MontBell Alpine Light Down Parka Review
Cons: Boxy and big fit, no hang loop in collar.
Our Analysis and Test Results
The MontBell Alpine Light is a relatively lightweight (14.2 oz.) jacket with high quality down (800 fill) and is on the inexpensive side for such an indispensable piece of gear. The primary fabric is Ballistic Ripstop Nylon, which is fairly wind-resistant and durable. This fabric is slightly heavier than the materials used on the Mountain HardWear Nitrous Jacket and the Patagonia Down Sweater, but is more durable.
It also has some interesting features like a small Velcro adjustment on the hood rather than a cinch cord, very large zippered hand pockets with a cozy fleece lining, and a separate stuff sack rather than a stuff-into-the-pocket feature.
We liked it that the Alpine Light Parka came with a stuff sack and was a nice snug fit. Despite its weight we were pleasantly surprised by the warmth this jacket provided. You can wear this under your shell if you need too.
A very minor complaint is that there is no loop in the inside collar to hang this jacket on a peg. It was most likely left off to save some weight, but even most of the lighter jackets in this review have one. This may not even matter to most people, but it did make storing the jacket noticeably a bit more of a challenge.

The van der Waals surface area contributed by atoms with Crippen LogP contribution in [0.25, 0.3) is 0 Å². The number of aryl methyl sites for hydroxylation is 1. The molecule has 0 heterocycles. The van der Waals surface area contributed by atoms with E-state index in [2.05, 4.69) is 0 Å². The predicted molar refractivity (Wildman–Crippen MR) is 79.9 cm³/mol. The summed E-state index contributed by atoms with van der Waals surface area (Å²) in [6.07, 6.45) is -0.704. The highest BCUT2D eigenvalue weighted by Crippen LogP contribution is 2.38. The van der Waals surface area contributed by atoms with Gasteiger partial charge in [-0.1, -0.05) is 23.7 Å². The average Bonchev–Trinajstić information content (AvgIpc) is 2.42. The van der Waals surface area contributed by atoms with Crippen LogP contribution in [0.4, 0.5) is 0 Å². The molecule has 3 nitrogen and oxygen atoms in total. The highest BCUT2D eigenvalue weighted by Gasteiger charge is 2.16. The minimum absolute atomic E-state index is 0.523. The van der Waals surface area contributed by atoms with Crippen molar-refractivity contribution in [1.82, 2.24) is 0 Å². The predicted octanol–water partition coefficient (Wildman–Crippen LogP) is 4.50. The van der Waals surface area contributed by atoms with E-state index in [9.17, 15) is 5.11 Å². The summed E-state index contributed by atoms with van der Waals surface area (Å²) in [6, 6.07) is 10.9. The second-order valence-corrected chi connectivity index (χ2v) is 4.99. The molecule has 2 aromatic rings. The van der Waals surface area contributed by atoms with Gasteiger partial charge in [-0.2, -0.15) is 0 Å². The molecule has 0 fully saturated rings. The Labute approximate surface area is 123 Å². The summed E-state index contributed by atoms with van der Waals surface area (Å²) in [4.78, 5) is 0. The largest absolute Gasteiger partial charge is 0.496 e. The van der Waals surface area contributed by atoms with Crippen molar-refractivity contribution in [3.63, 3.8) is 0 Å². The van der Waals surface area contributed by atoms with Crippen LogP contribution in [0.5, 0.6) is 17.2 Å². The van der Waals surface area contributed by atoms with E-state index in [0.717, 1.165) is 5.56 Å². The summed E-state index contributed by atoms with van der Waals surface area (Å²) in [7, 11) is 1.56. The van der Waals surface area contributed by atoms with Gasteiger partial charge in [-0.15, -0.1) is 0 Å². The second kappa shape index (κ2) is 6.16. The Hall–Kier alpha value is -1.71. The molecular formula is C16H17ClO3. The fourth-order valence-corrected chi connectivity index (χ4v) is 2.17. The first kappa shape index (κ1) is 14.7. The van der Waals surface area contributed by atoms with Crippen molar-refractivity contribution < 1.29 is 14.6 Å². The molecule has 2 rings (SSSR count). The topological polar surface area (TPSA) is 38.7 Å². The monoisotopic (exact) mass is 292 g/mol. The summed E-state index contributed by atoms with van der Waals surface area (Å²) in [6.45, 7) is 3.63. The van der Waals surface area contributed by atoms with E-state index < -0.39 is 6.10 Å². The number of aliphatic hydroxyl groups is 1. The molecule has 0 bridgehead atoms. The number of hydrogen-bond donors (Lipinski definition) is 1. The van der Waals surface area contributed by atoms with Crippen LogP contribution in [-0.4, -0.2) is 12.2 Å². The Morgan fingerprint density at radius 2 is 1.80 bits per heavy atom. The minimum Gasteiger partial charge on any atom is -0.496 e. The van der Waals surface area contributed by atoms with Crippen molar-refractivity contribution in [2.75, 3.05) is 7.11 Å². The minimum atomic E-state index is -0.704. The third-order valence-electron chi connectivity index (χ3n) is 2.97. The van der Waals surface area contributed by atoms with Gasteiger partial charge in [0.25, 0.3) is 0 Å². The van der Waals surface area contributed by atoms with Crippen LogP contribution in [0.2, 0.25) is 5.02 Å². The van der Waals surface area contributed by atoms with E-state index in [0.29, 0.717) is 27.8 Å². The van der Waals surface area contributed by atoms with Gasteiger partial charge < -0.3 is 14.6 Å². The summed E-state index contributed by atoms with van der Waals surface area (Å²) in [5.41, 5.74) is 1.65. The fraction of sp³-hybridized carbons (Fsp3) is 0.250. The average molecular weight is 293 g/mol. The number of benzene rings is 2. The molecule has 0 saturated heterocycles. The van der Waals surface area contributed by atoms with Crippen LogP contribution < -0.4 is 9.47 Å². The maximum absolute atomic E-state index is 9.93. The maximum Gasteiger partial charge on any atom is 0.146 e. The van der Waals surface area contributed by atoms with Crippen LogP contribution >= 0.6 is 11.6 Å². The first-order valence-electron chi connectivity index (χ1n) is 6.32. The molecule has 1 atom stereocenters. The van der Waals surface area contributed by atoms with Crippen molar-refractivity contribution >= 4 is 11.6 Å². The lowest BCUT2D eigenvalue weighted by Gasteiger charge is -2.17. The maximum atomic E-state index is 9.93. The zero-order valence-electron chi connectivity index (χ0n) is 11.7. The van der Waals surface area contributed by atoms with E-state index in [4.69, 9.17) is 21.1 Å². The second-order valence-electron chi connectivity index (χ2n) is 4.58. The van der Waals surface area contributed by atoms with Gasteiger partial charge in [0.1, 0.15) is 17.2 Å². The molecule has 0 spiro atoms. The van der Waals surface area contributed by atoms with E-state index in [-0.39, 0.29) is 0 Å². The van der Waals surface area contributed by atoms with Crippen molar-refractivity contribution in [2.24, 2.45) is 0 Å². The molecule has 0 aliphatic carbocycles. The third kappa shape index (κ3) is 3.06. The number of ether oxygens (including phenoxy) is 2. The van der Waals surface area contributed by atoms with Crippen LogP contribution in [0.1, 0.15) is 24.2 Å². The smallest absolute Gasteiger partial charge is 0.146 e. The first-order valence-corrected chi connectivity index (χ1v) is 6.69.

This jacket is great to jam into a climbing pack, carry with you on approaches of any length, and pull out when you find yourself belaying in cold and windy conditions. It would also make a decent puffy to bring along on a backpacking trip because it stuffs down but is very warm for its size.
This jacket is a great deal. For that price you get a warm and very functional 800 fill down jacket that stuffs easily into a stuff sack for less than the price of some popular synthetic insulated jackets. It is much less expensive than some of its close competitors in this review, which is why it gets the Best Buy award. MontBell claims this jacket has a high warmth-to-dollar ratio, and we agree. Other good value down jackets are the MontBell Frost Smoke Parka, and the Outdoor Research Transcendent Hoody.
— McKenzie Long and Ian Nicholson